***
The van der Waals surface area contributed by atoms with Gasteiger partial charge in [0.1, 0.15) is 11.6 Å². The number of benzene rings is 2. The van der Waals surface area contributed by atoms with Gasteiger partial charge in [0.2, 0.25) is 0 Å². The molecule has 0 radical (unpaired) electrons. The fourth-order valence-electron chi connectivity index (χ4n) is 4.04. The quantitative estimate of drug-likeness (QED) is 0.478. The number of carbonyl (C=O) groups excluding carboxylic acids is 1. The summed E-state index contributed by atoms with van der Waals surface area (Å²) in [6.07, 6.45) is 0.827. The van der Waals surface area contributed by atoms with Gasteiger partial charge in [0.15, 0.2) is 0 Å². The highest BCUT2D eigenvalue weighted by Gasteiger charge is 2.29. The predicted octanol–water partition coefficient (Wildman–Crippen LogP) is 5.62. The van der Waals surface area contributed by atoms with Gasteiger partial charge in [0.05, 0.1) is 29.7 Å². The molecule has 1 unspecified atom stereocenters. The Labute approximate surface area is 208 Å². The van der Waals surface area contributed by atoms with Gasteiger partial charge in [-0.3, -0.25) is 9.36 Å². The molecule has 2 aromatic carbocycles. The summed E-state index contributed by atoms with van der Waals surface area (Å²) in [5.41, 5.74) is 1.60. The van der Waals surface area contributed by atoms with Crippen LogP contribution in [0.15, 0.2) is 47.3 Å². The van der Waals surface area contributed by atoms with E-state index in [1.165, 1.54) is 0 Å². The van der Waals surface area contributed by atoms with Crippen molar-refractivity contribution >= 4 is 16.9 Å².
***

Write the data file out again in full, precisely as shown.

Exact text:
The van der Waals surface area contributed by atoms with Gasteiger partial charge in [0.1, 0.15) is 11.6 Å². The number of benzene rings is 2. The van der Waals surface area contributed by atoms with Gasteiger partial charge in [0.2, 0.25) is 0 Å². The molecule has 0 radical (unpaired) electrons. The fourth-order valence-electron chi connectivity index (χ4n) is 4.04. The quantitative estimate of drug-likeness (QED) is 0.478. The number of carbonyl (C=O) groups excluding carboxylic acids is 1. The summed E-state index contributed by atoms with van der Waals surface area (Å²) in [6.07, 6.45) is 0.827. The van der Waals surface area contributed by atoms with Gasteiger partial charge in [0.15, 0.2) is 0 Å². The highest BCUT2D eigenvalue weighted by Gasteiger charge is 2.29. The predicted octanol–water partition coefficient (Wildman–Crippen LogP) is 5.62. The van der Waals surface area contributed by atoms with Gasteiger partial charge in [0.05, 0.1) is 29.7 Å². The molecule has 1 unspecified atom stereocenters. The Labute approximate surface area is 208 Å². The van der Waals surface area contributed by atoms with Gasteiger partial charge in [-0.3, -0.25) is 9.36 Å². The molecule has 2 aromatic carbocycles. The summed E-state index contributed by atoms with van der Waals surface area (Å²) in [5.41, 5.74) is 1.60. The van der Waals surface area contributed by atoms with Crippen LogP contribution in [0.15, 0.2) is 47.3 Å². The van der Waals surface area contributed by atoms with E-state index in [1.165, 1.54) is 0 Å². The van der Waals surface area contributed by atoms with Crippen molar-refractivity contribution >= 4 is 16.9 Å².